while we look cyclists battling through the second day in the Pyrenees on stage 6 of the annual Tour de France, a 144km course from Tarbes to Cauterets-Cambasque, it’s not just footage of the world’s toughest cyclists in action that’s broadcast all over the world.
At the same time, real-time data streams from countless sensors are becoming useful information for organizers, competitors and fans watching some of the classic climbs on the course. For many years, crowds jockeyed for space along the 3,000+ km route to catch a glimpse of the peloton speeding by. Those spectators on the road had no way of monitoring the progress of individual riders or of predicting who might win the yellow jersey, and had to rely on radio and television broadcasts for race updates.
But in the age of connectivity and the Internet of Things, the world’s best cyclists race along a variety of advanced digital paths that are closely monitored by officials in real time. In association with the Amaury Sport Organization (ASO), the organizers of the Tour de France, NTT Data and Dimension Data are responsible for building and managing those routes for the ninth year. “The race is like a giant playground, or an incubator, for how to use technology,” Dimension Data’s vice president of applications and cloud, Lauren Wortmann, said in an interview with TechCentral on Thursday.
“We used cloud and edge computing technologies to create the world’s largest ‘connected stadium’ by creating a career digital twinthat combines layers of information in real time to digitally replicate all aspects of this highly dynamic event,” she said.
Data-driven insights and AI predictions on the “LeTourData” channels on Twitter, Instagram and TV keep fans informed about both races (the Tour de France and the women’s race, Tour de France Femmes avec Zwift ) and help ASO operations teams communicate and plan more efficiently.
At the center of the data collection are small trackers fitted to each bike. They transmit a constant stream of latitude, longitude and speed data via radio networks to racing motorcycles, which then transmit the information to an aircraft. From there, a microwave signal carries the data to the end of the race, where a truck edge computing The device runs a containerized version of the real-time analytics platform.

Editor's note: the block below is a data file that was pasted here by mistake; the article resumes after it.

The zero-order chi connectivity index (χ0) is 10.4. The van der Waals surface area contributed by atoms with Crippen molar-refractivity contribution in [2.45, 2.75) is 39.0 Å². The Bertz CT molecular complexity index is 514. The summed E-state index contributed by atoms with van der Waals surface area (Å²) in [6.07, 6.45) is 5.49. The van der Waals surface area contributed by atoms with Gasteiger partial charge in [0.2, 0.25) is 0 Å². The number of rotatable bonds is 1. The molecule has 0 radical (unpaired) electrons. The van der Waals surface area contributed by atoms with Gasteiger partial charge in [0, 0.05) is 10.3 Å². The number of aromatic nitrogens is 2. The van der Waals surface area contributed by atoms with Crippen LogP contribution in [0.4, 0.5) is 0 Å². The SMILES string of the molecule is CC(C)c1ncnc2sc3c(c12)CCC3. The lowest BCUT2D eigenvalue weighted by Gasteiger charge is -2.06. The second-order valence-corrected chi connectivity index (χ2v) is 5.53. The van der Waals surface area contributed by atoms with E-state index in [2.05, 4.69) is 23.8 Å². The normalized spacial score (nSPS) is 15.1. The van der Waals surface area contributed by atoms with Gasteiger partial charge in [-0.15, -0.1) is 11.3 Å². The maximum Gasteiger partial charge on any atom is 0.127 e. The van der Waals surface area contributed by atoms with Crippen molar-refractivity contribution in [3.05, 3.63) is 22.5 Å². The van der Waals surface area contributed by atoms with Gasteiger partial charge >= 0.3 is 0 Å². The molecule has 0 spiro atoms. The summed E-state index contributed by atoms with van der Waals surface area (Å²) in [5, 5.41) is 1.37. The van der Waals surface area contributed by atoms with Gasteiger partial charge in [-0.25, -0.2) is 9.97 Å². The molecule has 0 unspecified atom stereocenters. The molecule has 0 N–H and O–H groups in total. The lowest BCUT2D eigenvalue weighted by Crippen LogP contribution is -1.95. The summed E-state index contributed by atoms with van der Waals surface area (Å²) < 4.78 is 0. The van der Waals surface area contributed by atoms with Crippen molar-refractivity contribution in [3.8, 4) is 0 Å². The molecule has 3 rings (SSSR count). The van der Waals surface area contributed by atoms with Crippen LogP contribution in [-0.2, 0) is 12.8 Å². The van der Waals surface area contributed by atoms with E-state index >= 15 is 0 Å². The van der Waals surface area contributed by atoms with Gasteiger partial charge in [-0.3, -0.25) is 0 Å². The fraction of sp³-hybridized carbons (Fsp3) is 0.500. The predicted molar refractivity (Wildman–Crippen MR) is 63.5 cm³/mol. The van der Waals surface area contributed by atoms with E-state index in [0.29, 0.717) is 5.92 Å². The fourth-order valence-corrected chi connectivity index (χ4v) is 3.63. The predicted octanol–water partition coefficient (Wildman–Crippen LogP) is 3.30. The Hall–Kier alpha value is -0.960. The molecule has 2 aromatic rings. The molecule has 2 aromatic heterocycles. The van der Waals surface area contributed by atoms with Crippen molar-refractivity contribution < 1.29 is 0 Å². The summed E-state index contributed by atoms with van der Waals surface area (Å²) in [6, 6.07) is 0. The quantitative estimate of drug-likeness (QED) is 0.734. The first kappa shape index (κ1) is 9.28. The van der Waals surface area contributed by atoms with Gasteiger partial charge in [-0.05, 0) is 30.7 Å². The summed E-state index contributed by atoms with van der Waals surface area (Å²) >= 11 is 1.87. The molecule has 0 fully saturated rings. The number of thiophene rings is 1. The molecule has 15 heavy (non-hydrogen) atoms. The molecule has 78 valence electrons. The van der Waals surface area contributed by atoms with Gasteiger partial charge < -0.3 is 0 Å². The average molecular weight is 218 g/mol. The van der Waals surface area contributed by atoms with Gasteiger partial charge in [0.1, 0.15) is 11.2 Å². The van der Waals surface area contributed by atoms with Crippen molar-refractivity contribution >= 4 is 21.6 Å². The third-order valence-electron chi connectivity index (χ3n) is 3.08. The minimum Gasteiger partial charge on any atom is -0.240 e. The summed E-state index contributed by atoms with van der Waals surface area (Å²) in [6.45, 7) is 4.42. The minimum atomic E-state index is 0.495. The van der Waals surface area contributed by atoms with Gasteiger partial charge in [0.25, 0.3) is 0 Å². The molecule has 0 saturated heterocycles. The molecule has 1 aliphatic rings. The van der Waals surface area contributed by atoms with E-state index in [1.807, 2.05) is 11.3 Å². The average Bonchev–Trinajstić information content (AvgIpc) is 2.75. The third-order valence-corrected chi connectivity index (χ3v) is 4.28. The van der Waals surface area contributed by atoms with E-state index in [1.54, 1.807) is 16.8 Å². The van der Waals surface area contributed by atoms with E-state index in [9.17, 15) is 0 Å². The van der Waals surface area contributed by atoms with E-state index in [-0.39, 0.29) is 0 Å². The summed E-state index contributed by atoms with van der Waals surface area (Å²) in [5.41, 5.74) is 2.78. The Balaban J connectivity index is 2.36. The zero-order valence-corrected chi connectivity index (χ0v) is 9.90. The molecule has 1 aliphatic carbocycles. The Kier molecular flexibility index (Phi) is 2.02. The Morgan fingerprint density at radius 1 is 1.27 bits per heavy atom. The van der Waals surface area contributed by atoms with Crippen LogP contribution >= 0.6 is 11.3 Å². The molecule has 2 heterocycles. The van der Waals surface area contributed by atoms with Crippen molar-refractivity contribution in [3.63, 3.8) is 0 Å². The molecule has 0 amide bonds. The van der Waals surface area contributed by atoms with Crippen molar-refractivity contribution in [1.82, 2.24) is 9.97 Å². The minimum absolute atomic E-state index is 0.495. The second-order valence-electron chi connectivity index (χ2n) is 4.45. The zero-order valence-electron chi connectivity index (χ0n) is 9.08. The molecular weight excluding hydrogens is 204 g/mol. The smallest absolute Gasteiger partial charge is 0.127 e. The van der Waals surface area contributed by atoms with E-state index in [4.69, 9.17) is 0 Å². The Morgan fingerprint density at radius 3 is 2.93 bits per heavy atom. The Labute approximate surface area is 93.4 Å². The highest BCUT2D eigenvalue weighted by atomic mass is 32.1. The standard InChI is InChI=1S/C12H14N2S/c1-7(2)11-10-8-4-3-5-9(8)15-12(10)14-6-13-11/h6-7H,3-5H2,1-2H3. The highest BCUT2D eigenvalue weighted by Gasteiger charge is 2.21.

As the data arrives, it is fed into algorithms that calculate a variety of information about the race, such as groups of riders, their location along the route, and the distance between groups.
The locally processed data is then sent to a custom app that gives ASO officials a detailed, real-time view of what’s happening on the ground, without having to rely on cellular coverage or other modes of transmission. data.. The app runs on Microsoft Surface Pro X devices, which have enough battery life to last more than one race stage.
Other trackers on official racing vehicles are connected via Transatel Sims to provide precise vehicle locations. They have also been fitted to Shimano’s neutral service vehicles, which provide mechanical help to riders isolated from their team cars.
Until about two years ago, officials had to rely on radio communications to keep up to date, but now they have this level of detail on demand. It’s a great example of how IoT devices and cutting-edge computing have brought a new level of insight and efficiency to the Tour de France, with most of the technological innovation coming from the South Africans.